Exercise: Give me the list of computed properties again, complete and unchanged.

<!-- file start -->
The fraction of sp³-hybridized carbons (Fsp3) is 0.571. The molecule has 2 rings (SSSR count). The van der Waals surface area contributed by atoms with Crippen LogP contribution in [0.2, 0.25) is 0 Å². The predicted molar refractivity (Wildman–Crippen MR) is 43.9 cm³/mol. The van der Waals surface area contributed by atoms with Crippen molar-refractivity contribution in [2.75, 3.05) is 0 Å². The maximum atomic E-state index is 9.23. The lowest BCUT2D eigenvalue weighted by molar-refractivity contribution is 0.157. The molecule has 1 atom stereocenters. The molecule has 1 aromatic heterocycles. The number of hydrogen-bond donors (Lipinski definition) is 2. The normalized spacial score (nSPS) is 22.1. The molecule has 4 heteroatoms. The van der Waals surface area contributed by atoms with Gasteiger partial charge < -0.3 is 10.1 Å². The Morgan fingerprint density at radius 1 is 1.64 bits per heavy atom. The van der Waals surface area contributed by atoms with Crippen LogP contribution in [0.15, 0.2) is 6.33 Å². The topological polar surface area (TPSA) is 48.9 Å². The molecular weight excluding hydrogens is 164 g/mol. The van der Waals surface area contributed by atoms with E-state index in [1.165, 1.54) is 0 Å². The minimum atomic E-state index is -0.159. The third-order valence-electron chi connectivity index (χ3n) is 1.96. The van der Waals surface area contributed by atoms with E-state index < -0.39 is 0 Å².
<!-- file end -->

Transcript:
The fraction of sp³-hybridized carbons (Fsp3) is 0.571. The molecule has 2 rings (SSSR count). The van der Waals surface area contributed by atoms with Crippen LogP contribution in [0.2, 0.25) is 0 Å². The predicted molar refractivity (Wildman–Crippen MR) is 43.9 cm³/mol. The van der Waals surface area contributed by atoms with Crippen molar-refractivity contribution in [2.75, 3.05) is 0 Å². The maximum atomic E-state index is 9.23. The lowest BCUT2D eigenvalue weighted by molar-refractivity contribution is 0.157. The molecule has 1 atom stereocenters. The molecule has 1 aromatic heterocycles. The number of hydrogen-bond donors (Lipinski definition) is 2. The normalized spacial score (nSPS) is 22.1. The molecule has 4 heteroatoms. The van der Waals surface area contributed by atoms with Gasteiger partial charge < -0.3 is 10.1 Å². The Morgan fingerprint density at radius 1 is 1.64 bits per heavy atom. The van der Waals surface area contributed by atoms with Crippen LogP contribution in [0.15, 0.2) is 6.33 Å². The topological polar surface area (TPSA) is 48.9 Å². The molecular weight excluding hydrogens is 164 g/mol. The van der Waals surface area contributed by atoms with E-state index in [1.165, 1.54) is 0 Å². The minimum atomic E-state index is -0.159. The third-order valence-electron chi connectivity index (χ3n) is 1.96. The van der Waals surface area contributed by atoms with E-state index < -0.39 is 0 Å².